Impaired wound healing is a serious complication associated with diabetes and poses a major cost to the society. Dysregulated inflammatory phase is a major factor that contributes to the impairment of diabetic wound healing. Diabetic human wound are stalled at the inflammatory phase because of insufficiencies in the resolution of inflammation. Phagocytic removal of apoptotic cells is a pre-requisite for the resolution of inflammation and successful healing. The clearance of dead cells from wounds may be viewed as cellular debridement somewhat parallel to what the wound surgeon seeks to accomplish on a larger scale during routine surgical debridement of chronic wounds. In both cases, the goal is to minimize burden of dead tissue from the wound site. Our overall hypothesis is based on three related observations i) increased count of apoptotic cells in dermal wounds of diabetic mice and humans;(ii) compromised dead cell clearance activity in wound macrophages (mF) harvested from diabetics;and iii) that successful clearance of dead cells act as a ) signal to resolve inflammation. Taken together, these observations led to the central hypothesis that in diabetics, impairment of apoptotic cell clearance activity of mF results in increased apoptotic cell burden at the wound site. This burden, in turn, prolongs the inflammatory phase and complicates the healing process. Type II diabetic mice and patients will be investigated in tandem to strengthen clinical relevance of this project. The following three specific aims have been proposed: 1) test the significance of dead cell clearance in diabetic wound healing. Wound-site cells from a mouse model of type II diabetes and type II diabetic patients will be examined;2) define the role of attenuated phosphatidylserine oxidation in impairment of dead cell clearance in diabetic wounds of mice and humans;and 3) examine the functional significance of glycated MFG-E8, a major dead cell recognition protein produced by mF in diabetic wounds. The proposed studies focus on novel mechanisms that will potentially explain and help check chronic inflammation in a diabetes setting. Importantly, the proposed studies include first functional studies to be performed on mF isolated from chronic human wounds. Results of this study are expected to provide key insight into the mechanisms that result in wound chronicity under conditions of diabetes and to provide cues for innovative therapeutic strategies to treat diabetic chronic wounds. This is the first proposal submitted by a new investigator who is a woman junior faculty seeking to establish a new laboratory focusing long-term on the study of diabetic wound inflammation. Project Narrative: The proposal by a new woman investigator is directed towards testing an innovative hypothesis addressing diabetic chronic wounds which poses serious threat to the current society. Successful completion of the project will offer novel therapeutic opportunities to treat chronic inflammation that is commonly associated with problem wounds.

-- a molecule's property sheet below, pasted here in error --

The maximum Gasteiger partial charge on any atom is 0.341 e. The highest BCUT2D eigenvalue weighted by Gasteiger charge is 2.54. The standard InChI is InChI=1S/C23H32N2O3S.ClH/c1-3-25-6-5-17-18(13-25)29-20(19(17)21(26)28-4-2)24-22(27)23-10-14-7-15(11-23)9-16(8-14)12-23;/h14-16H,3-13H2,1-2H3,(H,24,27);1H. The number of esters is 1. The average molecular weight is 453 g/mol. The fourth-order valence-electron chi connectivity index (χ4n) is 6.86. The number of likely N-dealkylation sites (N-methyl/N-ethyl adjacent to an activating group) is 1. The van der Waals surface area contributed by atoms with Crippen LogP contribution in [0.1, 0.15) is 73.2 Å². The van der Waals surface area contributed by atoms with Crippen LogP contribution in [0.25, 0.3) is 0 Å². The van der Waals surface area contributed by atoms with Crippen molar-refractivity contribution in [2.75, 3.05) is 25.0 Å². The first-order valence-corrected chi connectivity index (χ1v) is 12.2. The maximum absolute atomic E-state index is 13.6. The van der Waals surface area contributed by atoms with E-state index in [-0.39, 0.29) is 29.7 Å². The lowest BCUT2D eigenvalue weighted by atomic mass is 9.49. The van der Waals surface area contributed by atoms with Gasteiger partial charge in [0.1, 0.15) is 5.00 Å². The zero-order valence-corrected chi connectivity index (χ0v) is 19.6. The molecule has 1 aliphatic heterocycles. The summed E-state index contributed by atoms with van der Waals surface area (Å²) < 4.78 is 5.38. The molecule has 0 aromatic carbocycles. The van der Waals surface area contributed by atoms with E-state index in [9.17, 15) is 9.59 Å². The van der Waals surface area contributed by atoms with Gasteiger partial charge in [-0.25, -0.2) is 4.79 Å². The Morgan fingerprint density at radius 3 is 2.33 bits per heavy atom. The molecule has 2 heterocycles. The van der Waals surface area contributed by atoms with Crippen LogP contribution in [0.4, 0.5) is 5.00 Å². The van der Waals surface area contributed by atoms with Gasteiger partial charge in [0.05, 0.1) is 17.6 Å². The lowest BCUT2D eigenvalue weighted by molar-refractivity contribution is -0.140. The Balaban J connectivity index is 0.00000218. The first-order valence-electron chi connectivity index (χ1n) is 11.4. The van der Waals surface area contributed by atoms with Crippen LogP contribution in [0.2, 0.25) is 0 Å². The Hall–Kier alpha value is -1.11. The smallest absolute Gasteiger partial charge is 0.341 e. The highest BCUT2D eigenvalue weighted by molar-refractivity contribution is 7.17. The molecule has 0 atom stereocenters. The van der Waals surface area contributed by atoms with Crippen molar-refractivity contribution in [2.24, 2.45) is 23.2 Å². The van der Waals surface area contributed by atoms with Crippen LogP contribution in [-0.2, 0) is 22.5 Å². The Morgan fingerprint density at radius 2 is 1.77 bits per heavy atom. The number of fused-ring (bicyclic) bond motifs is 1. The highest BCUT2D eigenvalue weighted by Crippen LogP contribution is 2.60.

National Institute of Health (NIH)
National Institute of Diabetes and Digestive and Kidney Diseases (NIDDK)
Research Project (R01)
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Surgery, Anesthesiology and Trauma Study Section (SAT)
Program Officer
Jones, Teresa L Z
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Ohio State University
Schools of Medicine
United States
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